Insidious, incendiary: on the negligence of fire safety in India

India’s policymakers must address the threat of building fires

The devastating fires, at a gaming centre in Rajkot, Gujarat and a newborn nursing clinic in Delhi within 24 hours of each other, which left over 30 dead, is another grim reminder of one of India’s insidious threats: the pervasive nature of the negligence of the fire safety of buildings by a whole range of stakeholders — from builders and proprietors to regulatory authorities. While the Bureau of Indian Standards has set detailed fire safety protocols in its National Building Code of India (NBC) 2016, it is a recommendatory document, as fire services is a State subject, and enforced at the municipality level. The sheer disregard for India’s fire safety norms is apparent from the opening lines in the ‘About Fire Service – Background’ page of the Director General, Fire Services website under the Ministry of Home Affairs. It reads, “The fire services are not well organized in India”, adding, “in recent years the requirements for fire safety cover have increased manifold whereas the development of fire service has not made much headway”.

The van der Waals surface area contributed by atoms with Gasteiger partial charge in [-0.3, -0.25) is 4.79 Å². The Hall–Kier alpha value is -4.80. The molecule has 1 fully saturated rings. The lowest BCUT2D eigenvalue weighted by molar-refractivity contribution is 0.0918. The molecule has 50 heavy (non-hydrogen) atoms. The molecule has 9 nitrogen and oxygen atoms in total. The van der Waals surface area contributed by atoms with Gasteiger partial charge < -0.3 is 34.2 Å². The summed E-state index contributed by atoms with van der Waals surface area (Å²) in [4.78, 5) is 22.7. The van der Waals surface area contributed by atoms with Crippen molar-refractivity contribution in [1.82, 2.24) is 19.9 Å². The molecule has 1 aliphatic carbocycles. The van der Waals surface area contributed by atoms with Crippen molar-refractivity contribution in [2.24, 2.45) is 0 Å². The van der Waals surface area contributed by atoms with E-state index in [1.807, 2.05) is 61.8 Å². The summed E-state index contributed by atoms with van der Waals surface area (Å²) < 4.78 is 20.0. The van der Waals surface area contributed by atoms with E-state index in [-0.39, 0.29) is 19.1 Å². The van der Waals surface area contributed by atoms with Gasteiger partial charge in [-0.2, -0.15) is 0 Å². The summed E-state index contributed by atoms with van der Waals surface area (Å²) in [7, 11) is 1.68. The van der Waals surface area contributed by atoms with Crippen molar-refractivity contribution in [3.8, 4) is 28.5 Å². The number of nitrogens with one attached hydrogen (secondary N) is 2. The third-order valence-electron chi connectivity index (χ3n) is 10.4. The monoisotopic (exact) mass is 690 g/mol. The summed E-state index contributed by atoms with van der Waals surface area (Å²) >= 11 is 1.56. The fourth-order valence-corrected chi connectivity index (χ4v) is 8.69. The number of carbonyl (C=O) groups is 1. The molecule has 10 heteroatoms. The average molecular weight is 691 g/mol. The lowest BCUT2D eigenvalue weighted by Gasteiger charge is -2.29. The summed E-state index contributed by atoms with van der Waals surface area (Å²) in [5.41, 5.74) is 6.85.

The National Disaster Management Authority had recommended to the 13th Finance Commission, an allocation of ₹7,000 crore to revamp India’s fire and emergency services. But the Commission sought an allocation of almost ₹90,000 crore at the municipality level, recognising the need for a tailor-made revamping and restructuring of fire and emergency preparedness. A 2019 Home Ministry response to the Rajya Sabha noted that India had only 3,377 fire stations, when a 2012 national report on fire hazards and risk analysis sought more than double that number. The staff shortage is even more appalling. The entire country had only about 55,000 fire servicemen in 2019, when the requirement was about 5,60,000 seven years earlier. The Centre belatedly set aside ₹5,000 crore last July asking States to cough up another ₹1,400 crore to modernise emergency services. This follows the 15th Finance Commission’s advice to set aside 12.5% of all allocations towards the National/State Disaster Response Funds. With rising heatwaves and extreme weather events nationwide, it is clear that a synchronisation of the 2016 NBC and the Energy Conservation Building Code is required to attempt a holistic approach to address fires, as standards for construction material, electrical wiring, air-conditioning, and a whole range of cooling materials have to be revamped. More importantly, India’s polity, bureaucracy, policymakers and entrepreneurs must urgently address this insidious threat.